That’s right. Lay aside everything you’ve heard so far about Groupon’s ambitious plans to hire 1,000 China employees by March and its insistence that it will beat the many Chinese clones that are already up and running here. Hot air or not, Groupon China is effectively history in the People’s Republic.
Why? Earlier this morning, Groupon spent $3 million to blow up its China business to smithereens with a 30 second ad screened at the Super Bowl XLV. The ad was the social-buying giant’s debut at the event and was seen by an estimated 100 million people.
In the ad (see video after jump), actor Timothy Hutton is seen in a Chicago-area Himalayan restaurant. As a waiter in ethnic Tibetan garb serves up his food, Hutton says, “The people of Tibet are in trouble, their very culture in jeopardy.” And then, in a light-hearted tone, he adds, “But they still whip up an amazing fish curry!”
His final pitch: “Since 200 of us bought at Groupon.com, we’re each getting $30 worth of Tibetan food for just $15 at Himalayan Restaurant in Chicago.”
With one fell swoop, Groupon raised the ire of people on both sides of the political divide. Chinese netizens slammed the company for what they saw as a “Free Tibet” advertisement, while Tibetan activists accused it of trivialising the suffering of their people.
Vivek Kunwar, co-owner of the Himalayan Restaurant where the ad was shot, was horrified when he saw the advertisement during the commercial break.
“When we saw it, it was an ‘uh-oh’ moment, even for me,” Kunwar told CNN in a phone interview. “There was nothing that we could do .. we were not even involved in the shoot.”
“When we were shown the script, it sounded pretty good. However, the way the ad was made was not in good taste,” Kunwar added. “Our name was used but the way the ad was presented really wasn’t done very well. It could offend people definitely.”
Concerned that Tibetans and Chinese are unhappy with the ad, Kunwar expresses concern about future business, “It makes Groupon look bad, it makes us look bad and it was not the way it should’ve been done.”
While Kunwar angrily awaits that call from Groupon, the site’s founder Andrew Mason, has added oil to fire by defending the ad:
“The gist of the concept is this: When groups of people act together to do something, it’s usually to help a cause. With Groupon, people act together to help themselves by getting great deals. So what if we did a parody of a celebrity-narrated, PSA-style commercial that you think is about some noble cause (such as “Save the Whales”), but then it’s revealed to actually be a passionate call to action to help yourself (as in “Save the Money”)?”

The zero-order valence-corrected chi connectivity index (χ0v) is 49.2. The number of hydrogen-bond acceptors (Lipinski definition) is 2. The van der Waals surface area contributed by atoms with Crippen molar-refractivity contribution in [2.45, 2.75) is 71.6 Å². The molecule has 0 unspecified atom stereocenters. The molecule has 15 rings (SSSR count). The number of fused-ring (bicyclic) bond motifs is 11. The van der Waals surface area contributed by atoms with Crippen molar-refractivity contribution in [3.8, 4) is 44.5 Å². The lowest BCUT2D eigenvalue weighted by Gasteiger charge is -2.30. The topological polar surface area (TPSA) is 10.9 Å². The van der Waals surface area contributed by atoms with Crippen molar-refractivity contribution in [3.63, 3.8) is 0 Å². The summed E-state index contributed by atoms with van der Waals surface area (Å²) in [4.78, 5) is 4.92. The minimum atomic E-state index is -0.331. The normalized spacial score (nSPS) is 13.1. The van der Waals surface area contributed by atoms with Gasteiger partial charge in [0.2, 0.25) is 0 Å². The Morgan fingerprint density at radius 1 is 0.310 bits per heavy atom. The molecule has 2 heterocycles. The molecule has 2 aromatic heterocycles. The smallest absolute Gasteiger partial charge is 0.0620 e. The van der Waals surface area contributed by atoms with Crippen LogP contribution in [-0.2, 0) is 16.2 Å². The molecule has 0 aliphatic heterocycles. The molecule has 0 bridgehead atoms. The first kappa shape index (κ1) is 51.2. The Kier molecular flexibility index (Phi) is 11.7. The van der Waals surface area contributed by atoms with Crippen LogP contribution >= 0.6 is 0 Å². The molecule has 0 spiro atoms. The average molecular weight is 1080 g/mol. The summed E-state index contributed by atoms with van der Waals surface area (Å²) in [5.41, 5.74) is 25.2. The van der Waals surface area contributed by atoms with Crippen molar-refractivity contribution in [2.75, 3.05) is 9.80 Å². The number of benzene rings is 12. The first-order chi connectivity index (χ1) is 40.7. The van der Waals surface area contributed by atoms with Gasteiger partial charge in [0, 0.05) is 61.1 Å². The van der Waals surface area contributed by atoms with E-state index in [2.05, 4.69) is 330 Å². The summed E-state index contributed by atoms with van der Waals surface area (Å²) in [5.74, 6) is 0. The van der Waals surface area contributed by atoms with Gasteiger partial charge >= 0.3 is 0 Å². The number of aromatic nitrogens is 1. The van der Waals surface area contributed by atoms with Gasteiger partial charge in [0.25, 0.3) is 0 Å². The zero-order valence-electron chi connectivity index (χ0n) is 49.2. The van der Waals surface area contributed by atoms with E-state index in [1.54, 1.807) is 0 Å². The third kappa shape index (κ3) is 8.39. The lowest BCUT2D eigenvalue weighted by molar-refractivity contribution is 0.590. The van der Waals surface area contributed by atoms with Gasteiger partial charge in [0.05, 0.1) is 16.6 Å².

Meanwhile, renowned marketing guru Rohit Bhargava, awarded Groupon with the “Worst Marketing Strategy” of Super Bowl XLV:
Groupon is a brilliant site with an amazing team behind it. I have corresponded personally with their team and know for a fact that the organization is filled with dedicated and personable employees … which makes their Super Bowl effort even more disappointing. The strategy behind their campaign is explained well by founder Andrew Mason on the Groupon Blog … however without the context of the thinking behind the ad, their 30 second spot in isolation came off as offensive, amateurish and insensitive. These are not qualities which represent Groupon at all, yet the ad has gone virally wrong, which is a reminder that sometimes the same creative developed as part of an online campaign can’t simply be translated to another environment and retain its meaning. The Super Bowl needed a different creative execution, and it’s a lesson Groupon is learning the hard way.
Back here in Shanghai, Marc van der Chijs, CEO of Spil Games Asia and co-founder of Tudou.com called Groupon’s ad “Dumb, dumber, dumbest”. Marc adds,
“Over the past weeks I have followed Groupon trying to set up its business in China. Not only from the press, but also from friends that interviewed there for one of the 1000 jobs that they plan to fill over the next couple of weeks, and of course from things I heard from other Groupon clones. I actually gave them a decent chance because of their plan to partner with Tencent and their commitment to invest hundreds of millions of dollars in the Chinese market. The fact that the biggest Chinese clones are working together to compete against Groupon could be a potential problem, but one that can be solved with the amount of money Groupon has available.
But now they dug a big hole for themselves to fall into: how stupid can you be to air a pro-Tibet commercial during the Superbowl to promote your company? Not only does it upset a lot of their US customers, but it may get Groupon China in trouble as well. Tibet is one of the most sensitive issues in China and whatever you think about it, you should not touch it as a foreign company if you want to run a business here. Given the size of Groupon’s investment the company is surely on the government’s radar and they will see this ad as well. And what would Tencent do? Would they risk working with a partner that is making beginners mistakes even before any contracts are signed? To be continued, I am sure.”
UPDATE: We’ve found the ad agency responsible for the tragicomedy.